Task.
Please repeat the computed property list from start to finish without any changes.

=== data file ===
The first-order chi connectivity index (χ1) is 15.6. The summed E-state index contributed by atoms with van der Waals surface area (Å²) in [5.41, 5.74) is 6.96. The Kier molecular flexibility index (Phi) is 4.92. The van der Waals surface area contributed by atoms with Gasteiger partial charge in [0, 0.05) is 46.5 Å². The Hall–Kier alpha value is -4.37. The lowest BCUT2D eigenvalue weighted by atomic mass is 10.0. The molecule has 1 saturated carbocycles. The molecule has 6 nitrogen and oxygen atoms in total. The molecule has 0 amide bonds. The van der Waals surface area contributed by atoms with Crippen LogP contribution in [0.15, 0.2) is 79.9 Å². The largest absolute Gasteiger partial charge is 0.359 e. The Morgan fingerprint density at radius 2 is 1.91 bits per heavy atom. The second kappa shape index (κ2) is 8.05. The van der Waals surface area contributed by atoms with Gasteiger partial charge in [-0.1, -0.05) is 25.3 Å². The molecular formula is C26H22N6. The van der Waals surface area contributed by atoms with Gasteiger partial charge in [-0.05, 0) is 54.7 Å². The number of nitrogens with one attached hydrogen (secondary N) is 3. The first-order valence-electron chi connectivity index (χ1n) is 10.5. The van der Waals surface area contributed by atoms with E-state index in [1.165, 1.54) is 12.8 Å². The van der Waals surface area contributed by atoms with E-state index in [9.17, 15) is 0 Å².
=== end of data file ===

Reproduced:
The first-order chi connectivity index (χ1) is 15.6. The summed E-state index contributed by atoms with van der Waals surface area (Å²) in [5.41, 5.74) is 6.96. The Kier molecular flexibility index (Phi) is 4.92. The van der Waals surface area contributed by atoms with Gasteiger partial charge in [0, 0.05) is 46.5 Å². The Hall–Kier alpha value is -4.37. The lowest BCUT2D eigenvalue weighted by atomic mass is 10.0. The molecule has 1 saturated carbocycles. The molecule has 6 nitrogen and oxygen atoms in total. The molecule has 0 amide bonds. The van der Waals surface area contributed by atoms with Crippen LogP contribution in [0.15, 0.2) is 79.9 Å². The largest absolute Gasteiger partial charge is 0.359 e. The Morgan fingerprint density at radius 2 is 1.91 bits per heavy atom. The second kappa shape index (κ2) is 8.05. The van der Waals surface area contributed by atoms with Gasteiger partial charge in [-0.1, -0.05) is 25.3 Å². The molecular formula is C26H22N6. The van der Waals surface area contributed by atoms with Gasteiger partial charge in [-0.05, 0) is 54.7 Å². The number of nitrogens with one attached hydrogen (secondary N) is 3. The first-order valence-electron chi connectivity index (χ1n) is 10.5. The van der Waals surface area contributed by atoms with E-state index in [1.165, 1.54) is 12.8 Å². The van der Waals surface area contributed by atoms with E-state index in [9.17, 15) is 0 Å².